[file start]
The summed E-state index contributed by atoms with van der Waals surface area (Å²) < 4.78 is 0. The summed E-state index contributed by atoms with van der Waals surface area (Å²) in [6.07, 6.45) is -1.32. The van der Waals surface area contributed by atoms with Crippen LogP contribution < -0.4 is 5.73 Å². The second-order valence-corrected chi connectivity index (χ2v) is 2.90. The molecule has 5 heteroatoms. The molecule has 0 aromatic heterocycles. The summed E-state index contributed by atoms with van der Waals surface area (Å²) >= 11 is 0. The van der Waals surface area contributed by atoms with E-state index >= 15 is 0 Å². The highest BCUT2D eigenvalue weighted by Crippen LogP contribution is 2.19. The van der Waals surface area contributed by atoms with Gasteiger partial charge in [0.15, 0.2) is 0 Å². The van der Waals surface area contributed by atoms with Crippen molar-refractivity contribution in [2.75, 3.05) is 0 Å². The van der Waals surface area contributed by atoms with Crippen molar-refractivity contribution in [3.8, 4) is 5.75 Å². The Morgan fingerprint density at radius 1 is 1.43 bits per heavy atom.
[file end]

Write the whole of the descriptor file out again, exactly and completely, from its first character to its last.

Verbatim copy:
The summed E-state index contributed by atoms with van der Waals surface area (Å²) < 4.78 is 0. The summed E-state index contributed by atoms with van der Waals surface area (Å²) in [6.07, 6.45) is -1.32. The van der Waals surface area contributed by atoms with Crippen LogP contribution < -0.4 is 5.73 Å². The second-order valence-corrected chi connectivity index (χ2v) is 2.90. The molecule has 5 heteroatoms. The molecule has 0 aromatic heterocycles. The summed E-state index contributed by atoms with van der Waals surface area (Å²) >= 11 is 0. The van der Waals surface area contributed by atoms with E-state index >= 15 is 0 Å². The highest BCUT2D eigenvalue weighted by Crippen LogP contribution is 2.19. The van der Waals surface area contributed by atoms with Gasteiger partial charge in [0.15, 0.2) is 0 Å². The van der Waals surface area contributed by atoms with Crippen molar-refractivity contribution in [2.75, 3.05) is 0 Å². The van der Waals surface area contributed by atoms with Crippen molar-refractivity contribution in [3.8, 4) is 5.75 Å². The Morgan fingerprint density at radius 1 is 1.43 bits per heavy atom.